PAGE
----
Can A Skyscraper Fight Poverty & Feed the World?
Lately skyscrapers have become more than just tall structures. In previous articles we've covered skyscrapers that resembled vertical forests and had the capability of eating smog. Now, designers Pawel Lipinkski and Mateusz Frankowski have considered pushing the boundaries again on what a skyscraper can be and are presenting them as poverty solving entities.
The Mashambas Skyscraper name derives from the Swahili word for cultivated land. The designers aim to use this skyscraper as a means to introduce a "green revolution" to impoverished small farmers in sub-Saharan Africa. The building will be split into multiple parts: an education center for growing crops, hosting markets, and training on agricultural techniques.
The multipurpose building placed first in the 2017 eVolo Skyscraper Competition. Contributing to the win is the fact that this simple modular design can be easily assembled, disassembled, and transported. Essentially the arched modules stack together (as shown above) to make the structure into a high-rise.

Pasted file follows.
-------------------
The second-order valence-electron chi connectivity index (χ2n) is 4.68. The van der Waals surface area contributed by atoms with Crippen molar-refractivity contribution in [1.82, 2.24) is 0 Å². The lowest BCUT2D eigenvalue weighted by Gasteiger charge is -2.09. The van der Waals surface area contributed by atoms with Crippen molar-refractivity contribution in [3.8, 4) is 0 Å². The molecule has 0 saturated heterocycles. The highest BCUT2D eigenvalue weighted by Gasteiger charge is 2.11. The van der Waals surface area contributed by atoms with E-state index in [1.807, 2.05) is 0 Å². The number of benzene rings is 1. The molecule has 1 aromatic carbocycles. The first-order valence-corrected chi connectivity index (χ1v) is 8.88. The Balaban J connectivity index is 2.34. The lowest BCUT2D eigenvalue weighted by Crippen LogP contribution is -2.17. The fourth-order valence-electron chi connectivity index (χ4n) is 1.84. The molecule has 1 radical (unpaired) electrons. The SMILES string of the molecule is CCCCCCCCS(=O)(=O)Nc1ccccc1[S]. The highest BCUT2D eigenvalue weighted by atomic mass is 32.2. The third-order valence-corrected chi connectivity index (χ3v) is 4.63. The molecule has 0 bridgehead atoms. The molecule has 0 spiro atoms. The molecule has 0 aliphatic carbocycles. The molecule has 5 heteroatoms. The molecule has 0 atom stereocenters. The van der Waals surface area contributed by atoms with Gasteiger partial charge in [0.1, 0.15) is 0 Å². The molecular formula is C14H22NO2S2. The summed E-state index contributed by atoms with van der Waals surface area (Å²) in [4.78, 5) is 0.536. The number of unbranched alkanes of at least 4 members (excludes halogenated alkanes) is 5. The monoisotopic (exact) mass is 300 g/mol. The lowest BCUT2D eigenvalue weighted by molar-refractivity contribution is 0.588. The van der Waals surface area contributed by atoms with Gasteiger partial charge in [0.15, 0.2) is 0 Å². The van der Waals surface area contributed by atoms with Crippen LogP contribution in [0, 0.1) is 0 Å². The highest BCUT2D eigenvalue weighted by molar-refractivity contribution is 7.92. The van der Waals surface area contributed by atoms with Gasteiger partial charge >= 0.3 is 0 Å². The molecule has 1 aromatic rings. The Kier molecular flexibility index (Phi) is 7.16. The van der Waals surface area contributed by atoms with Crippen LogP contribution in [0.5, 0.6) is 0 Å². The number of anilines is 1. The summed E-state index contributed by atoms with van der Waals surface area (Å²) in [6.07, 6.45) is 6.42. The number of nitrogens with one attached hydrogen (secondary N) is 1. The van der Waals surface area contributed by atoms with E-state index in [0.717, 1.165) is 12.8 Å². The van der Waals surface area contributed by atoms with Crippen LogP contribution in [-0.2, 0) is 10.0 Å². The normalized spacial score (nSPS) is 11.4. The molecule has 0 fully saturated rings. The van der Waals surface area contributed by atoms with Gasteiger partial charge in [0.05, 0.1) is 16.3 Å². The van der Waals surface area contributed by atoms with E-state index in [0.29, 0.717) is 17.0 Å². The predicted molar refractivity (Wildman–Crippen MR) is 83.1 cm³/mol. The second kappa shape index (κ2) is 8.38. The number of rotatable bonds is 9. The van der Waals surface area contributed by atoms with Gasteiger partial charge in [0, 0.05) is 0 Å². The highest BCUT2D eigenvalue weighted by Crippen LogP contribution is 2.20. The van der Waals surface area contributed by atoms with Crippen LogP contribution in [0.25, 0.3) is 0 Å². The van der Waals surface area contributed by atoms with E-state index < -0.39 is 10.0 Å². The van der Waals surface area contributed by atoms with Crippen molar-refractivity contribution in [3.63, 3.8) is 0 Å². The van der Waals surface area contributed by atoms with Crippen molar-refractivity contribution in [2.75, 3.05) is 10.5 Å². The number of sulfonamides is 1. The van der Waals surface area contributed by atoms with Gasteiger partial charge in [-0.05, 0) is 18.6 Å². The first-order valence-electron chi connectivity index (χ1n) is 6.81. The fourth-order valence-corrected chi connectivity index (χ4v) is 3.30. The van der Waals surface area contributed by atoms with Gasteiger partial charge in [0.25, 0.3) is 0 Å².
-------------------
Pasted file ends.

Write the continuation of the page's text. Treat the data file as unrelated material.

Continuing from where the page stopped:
Since the building is proposed for a desolate area, most building and agricultural supplies would be transported to the area via drones. The drones would also then deliver surplus food to individuals that are in most need and harder to reach areas.
The ultimate goal for the building is to establish the farming community. So once the local community becomes self-sufficient, the building can relocate to other places that need similar assistance to get started.
"Mashambas is a movable educational center, which emerges in the poorest areas of the continent, it provides education, training on agricultural techniques, cheap fertilizers, and modern tools; it also creates a local trading area, which maximizes profits from harvest sales. Today hunger and poverty may be only African matter, but the world’s population will likely reach nine billion by 2050, scientists warn that this would result in global food shortage. Africa’s fertile farmland could not only feed its own growing population, it could also feed the whole world.”
While the Mashambas Skyscraper won first place in the 2017 eVolvo competition, official plans for the build of the skyscraper have yet to be released. We can, however, anticipate more designs such as this to unfold on the horizon as sustainable architecture continues to rise.